They are back on the road (without Prince, of course) and what started as a grieving response to his tragic death has now become a sold out tour. The group’s visual and creative fulcrum is the female duo of guitarist, Wendy Melvoin and keyboardist, Lisa Coleman who scored success as a duo after the band split in the eighties. They helped write many of Prince’s tunes and continue to do them justice.
Both are plotted against and deceived, but both take different paths to ensure their survival. Mary reaches out to “trusted” allies. Elizabeth looks inward and trusts no one. Guess who survives. An essential history lesson that sheds light on the precarious nature of female power in a medieval world ruled by men. The rating is 15 years and if you were thinking of taking the kids along, be warned there are some quite graphic scenes of a sexual nature.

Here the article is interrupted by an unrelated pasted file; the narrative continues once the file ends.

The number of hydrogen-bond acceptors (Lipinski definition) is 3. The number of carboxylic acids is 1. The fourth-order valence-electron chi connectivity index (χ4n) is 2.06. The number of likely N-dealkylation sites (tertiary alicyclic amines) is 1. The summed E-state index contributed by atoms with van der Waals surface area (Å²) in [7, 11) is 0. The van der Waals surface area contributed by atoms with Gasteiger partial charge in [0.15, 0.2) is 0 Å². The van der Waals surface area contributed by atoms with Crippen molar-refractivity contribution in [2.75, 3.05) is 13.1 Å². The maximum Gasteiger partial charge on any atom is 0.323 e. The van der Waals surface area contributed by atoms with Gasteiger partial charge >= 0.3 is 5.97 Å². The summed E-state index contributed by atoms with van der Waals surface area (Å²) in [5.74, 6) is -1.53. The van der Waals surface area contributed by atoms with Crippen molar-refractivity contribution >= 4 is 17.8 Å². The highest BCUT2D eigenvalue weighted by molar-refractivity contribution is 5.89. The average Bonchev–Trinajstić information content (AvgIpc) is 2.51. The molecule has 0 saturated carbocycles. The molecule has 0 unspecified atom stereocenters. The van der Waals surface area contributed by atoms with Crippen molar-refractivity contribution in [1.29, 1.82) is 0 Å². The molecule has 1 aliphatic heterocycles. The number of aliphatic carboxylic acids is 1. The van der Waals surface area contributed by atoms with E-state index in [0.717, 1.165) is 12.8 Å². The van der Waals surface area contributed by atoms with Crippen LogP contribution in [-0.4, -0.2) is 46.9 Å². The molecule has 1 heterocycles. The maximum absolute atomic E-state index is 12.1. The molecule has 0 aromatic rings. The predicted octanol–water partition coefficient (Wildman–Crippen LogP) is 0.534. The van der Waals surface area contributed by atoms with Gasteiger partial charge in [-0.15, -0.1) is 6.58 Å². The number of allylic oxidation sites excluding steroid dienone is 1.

Co-written by comedy actor, Paul Whitehouse who also plays Grandad, the show charts the schemes and dreams of Derek Trotter and his younger brother, Rodney as they hatch one hapless get-rich-quick plan after another. The added songs uncover the strength of the family bond that underlies Del Boy’s bravado and the cluelessness of “Rodders” and Paul Whitehouse has a surprisingly soulful singing voice.
Instead of upscale Italian, they’ve gone for an intriguing combination of crispy pizzas and small Middle Eastern plates. It’s not the most intuitive mix and diners will probably stick with one or another, but whatever they choose, they’ll not be able to argue with the sheer deliciousness of the ingredients. Aside from the pizzas, there is duck breast, spicy lamb chops and a show-stopping parade of Lebanese meze.